This holiday season, share the gift of personal safety with the people who matter to you most, and in return you will receive peace of mind that you’ve helped protect them. Whether looking online for a babysitter, a dog walker, a handyman, or a date… tell them about SafetyPIN so they know to always ask for one before meeting anyone they found online.


Know anyone looking to stand out in a sea of flashy profiles and 5-star reviews? Share this link  so they can apply for their own for just $1. They’ll stand out among their competition online and will book more jobs faster.


But they’ll need to hurry – our $1 application fee offer won’t last long! You can even buy them an application as a gift. It’s the best $1 you could ever spend! Want to learn more? Click here.

Watch this short video to learn more about how asking for a SafetyPIN can keep you safer:


How Well Do You Really Know Your Babysitter? November 2018’s Most Shocking Babysitting Horror Stories (Possible Trigger Warning)

November 19, 2018

Can you believe this?

A babysitter just (allegedly) murdered the 1-year old she was watching. The police rushed him to the hospital. And he fought for his little life for two whole days…but he didn’t make it. After the detectives put the pieces together, they ruled it a murder and now the babysitter is sitting in jail. She won’t be getting out any time soon.

This is so heartbreaking. And now his mourning parents have to deal with the further trauma of a trial – and the pain of this horrible loss for the rest of their lives.

In the same week(!), a mom in Ohio came home and discovered that her babysitter was missing — and her two young children had been left alone for hours. So she called the babysitter to ask why he left. His chilling reply horrified the mother and shocked police. He confessed that he had – GASP! — raped her five-year-old daughter. And then he took off, leaving her and her brother alone in the house. After the police found him driving, the babysitter sped off and led police on a chase, firing a gun out of his window before the police were finally able to nail him and bring him to the station.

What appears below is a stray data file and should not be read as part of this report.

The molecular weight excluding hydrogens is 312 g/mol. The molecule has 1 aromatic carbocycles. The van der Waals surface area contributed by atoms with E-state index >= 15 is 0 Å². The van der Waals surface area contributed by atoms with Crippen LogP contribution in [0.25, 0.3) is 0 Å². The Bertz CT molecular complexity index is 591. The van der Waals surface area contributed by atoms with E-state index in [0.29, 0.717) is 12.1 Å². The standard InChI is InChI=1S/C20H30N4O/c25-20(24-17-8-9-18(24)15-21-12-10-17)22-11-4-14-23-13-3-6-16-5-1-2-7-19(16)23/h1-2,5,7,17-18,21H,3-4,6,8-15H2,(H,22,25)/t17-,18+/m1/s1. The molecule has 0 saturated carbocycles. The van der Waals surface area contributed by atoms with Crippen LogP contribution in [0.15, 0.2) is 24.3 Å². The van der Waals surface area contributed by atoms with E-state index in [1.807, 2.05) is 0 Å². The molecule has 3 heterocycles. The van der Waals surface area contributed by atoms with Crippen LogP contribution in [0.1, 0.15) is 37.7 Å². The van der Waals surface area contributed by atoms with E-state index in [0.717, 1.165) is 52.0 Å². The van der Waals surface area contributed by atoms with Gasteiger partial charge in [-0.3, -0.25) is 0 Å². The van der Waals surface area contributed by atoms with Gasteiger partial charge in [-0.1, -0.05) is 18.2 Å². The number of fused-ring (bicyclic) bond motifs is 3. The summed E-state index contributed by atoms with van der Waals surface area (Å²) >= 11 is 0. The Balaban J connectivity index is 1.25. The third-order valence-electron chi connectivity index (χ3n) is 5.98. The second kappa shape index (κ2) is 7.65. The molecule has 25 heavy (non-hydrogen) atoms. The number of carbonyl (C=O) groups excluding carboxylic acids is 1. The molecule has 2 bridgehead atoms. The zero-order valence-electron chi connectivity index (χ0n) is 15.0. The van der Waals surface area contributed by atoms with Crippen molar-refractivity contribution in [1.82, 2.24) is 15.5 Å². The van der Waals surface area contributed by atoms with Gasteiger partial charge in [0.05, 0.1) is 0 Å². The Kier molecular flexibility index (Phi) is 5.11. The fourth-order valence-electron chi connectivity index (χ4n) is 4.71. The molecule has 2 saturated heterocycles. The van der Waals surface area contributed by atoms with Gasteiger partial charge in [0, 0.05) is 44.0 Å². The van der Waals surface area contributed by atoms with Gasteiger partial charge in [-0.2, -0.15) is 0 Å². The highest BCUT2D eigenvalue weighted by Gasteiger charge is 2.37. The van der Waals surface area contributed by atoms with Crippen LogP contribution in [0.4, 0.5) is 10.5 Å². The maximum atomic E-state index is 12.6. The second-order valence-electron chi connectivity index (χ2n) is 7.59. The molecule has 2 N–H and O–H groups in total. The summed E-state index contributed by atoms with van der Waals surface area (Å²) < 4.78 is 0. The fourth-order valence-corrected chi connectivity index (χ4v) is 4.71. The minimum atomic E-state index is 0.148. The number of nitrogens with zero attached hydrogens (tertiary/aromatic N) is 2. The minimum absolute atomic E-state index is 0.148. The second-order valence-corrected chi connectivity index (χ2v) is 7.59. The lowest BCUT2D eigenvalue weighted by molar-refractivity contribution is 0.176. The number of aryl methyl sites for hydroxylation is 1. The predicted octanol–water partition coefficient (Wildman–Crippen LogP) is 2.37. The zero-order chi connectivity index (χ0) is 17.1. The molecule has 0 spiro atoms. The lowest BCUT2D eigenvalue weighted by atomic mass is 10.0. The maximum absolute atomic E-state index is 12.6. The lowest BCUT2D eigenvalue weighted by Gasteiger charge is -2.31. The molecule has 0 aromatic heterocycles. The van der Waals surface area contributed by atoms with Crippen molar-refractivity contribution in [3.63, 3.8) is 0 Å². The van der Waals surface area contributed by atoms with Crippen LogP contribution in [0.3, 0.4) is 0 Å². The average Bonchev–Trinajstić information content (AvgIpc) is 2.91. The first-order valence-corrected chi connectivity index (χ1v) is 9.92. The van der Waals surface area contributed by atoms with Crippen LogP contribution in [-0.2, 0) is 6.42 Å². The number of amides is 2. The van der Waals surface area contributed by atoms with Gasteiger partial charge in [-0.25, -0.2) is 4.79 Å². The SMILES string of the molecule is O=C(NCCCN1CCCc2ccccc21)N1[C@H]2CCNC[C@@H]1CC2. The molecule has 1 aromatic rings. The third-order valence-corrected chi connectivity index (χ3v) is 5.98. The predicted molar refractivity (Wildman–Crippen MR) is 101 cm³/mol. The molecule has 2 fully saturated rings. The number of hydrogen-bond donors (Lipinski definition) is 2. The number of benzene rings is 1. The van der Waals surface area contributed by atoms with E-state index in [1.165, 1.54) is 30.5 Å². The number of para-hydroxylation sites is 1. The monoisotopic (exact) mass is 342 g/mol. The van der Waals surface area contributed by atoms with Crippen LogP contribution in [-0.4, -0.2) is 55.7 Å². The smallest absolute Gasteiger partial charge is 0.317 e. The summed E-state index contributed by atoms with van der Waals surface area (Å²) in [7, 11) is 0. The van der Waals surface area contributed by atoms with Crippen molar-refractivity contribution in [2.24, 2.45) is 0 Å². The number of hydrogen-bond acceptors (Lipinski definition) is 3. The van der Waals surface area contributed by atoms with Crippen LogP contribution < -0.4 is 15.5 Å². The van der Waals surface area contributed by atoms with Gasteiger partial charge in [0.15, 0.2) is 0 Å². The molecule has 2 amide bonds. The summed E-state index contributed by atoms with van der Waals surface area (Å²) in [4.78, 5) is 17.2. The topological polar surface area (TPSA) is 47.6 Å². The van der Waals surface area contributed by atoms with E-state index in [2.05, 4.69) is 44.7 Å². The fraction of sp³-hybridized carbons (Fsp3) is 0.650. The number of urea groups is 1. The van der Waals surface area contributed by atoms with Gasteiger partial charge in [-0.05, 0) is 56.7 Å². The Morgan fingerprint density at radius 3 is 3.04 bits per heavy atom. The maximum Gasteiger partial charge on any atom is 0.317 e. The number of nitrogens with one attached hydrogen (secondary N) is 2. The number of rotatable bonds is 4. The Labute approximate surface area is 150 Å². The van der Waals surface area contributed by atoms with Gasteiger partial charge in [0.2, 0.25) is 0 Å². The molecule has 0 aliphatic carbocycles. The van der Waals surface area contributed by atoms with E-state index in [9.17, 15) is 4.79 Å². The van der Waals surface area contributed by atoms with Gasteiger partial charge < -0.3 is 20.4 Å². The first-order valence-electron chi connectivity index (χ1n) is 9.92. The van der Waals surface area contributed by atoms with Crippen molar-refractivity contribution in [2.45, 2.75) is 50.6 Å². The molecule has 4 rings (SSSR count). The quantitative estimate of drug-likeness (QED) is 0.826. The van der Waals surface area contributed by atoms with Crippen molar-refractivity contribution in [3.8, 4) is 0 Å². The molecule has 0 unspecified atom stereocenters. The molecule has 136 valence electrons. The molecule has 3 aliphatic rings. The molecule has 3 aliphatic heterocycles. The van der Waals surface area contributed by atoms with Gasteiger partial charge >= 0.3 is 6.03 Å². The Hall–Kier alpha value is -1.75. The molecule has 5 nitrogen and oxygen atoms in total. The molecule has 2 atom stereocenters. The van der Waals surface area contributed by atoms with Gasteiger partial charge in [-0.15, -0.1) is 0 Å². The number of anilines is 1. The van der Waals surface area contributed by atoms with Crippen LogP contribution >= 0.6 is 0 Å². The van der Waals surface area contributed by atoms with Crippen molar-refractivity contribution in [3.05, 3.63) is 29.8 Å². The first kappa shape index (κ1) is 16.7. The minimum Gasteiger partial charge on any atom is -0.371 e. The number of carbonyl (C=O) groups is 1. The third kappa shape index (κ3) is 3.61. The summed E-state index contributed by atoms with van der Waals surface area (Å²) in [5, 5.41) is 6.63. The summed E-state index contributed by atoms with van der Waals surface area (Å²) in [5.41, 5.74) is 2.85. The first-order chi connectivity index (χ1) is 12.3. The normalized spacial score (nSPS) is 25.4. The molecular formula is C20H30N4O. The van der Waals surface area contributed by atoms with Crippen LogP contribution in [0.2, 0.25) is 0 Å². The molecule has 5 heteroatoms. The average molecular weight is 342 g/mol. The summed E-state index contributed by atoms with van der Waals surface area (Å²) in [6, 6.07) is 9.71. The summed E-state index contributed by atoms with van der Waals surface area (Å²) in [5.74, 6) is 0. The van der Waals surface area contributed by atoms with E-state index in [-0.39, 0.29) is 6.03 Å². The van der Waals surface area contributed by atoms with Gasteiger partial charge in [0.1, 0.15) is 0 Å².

I can’t believe the horror both of these families are facing… and all because they trusted the wrong person to babysit.

WATCH: How would a SafetyPIN help?

In survey after survey, trust is the #1 concern for childcare. And it’s the reason why many families allow only close friends or relatives to watch their kids. And it’s easy to see why when you hear about incidents like these. Would you rather hire a babysitter you don’t know (even one with 5-star reviews), or ask a close family friend to watch your child?

There are bad people everywhere. And the Internet is one of their favorite hiding places. These stories are tragic, but they weren’t accidents. Neither of these people should ever have been around children. But there are plenty of responsible, trustworthy sitters out there who will take excellent care of your kids when you can’t be there. You just need a better way to find them.

…And that is exactly why SafetyPIN exists, to help you find people you can trust and keep you – and your family — safer when you meet people online.

So the next time you’re looking for someone new to watch your child, remember to ask for their SafetyPIN. It’s the only fast track to trust for people you meet online. It’ll give you confidence, knowing that we’ve already screened them using our 4-pronged state-of-the-art algorithm, designed by law enforcement professionals and psychologists with decades of experience identifying criminals.

Always check reviews and references… and then ask for their SafetyPIN. When you interview SafetyPIN-verified babysitters, you know we’ve already asked the hard questions for you.

And if they don’t have a SafetyPIN yet, you can get them to apply for just $1! It’s the easiest way to know if they can be trusted in real life – and around your children.

It’s the first step to making sure your family never has to go through the horrors these families are.

Watch this short video to learn more about how asking for a SafetyPIN can keep you safer:


Guys: Think Only Women Have to Worry About Online Dating Scams?

November 15, 2018

Warning: Graphic Language and Violence

If you think it’s only ladies who are targeted by creeps online, you won’t believe what you’re about to read. This guy’s big date took a turn for the worst when his date revealed why she was REALLY there…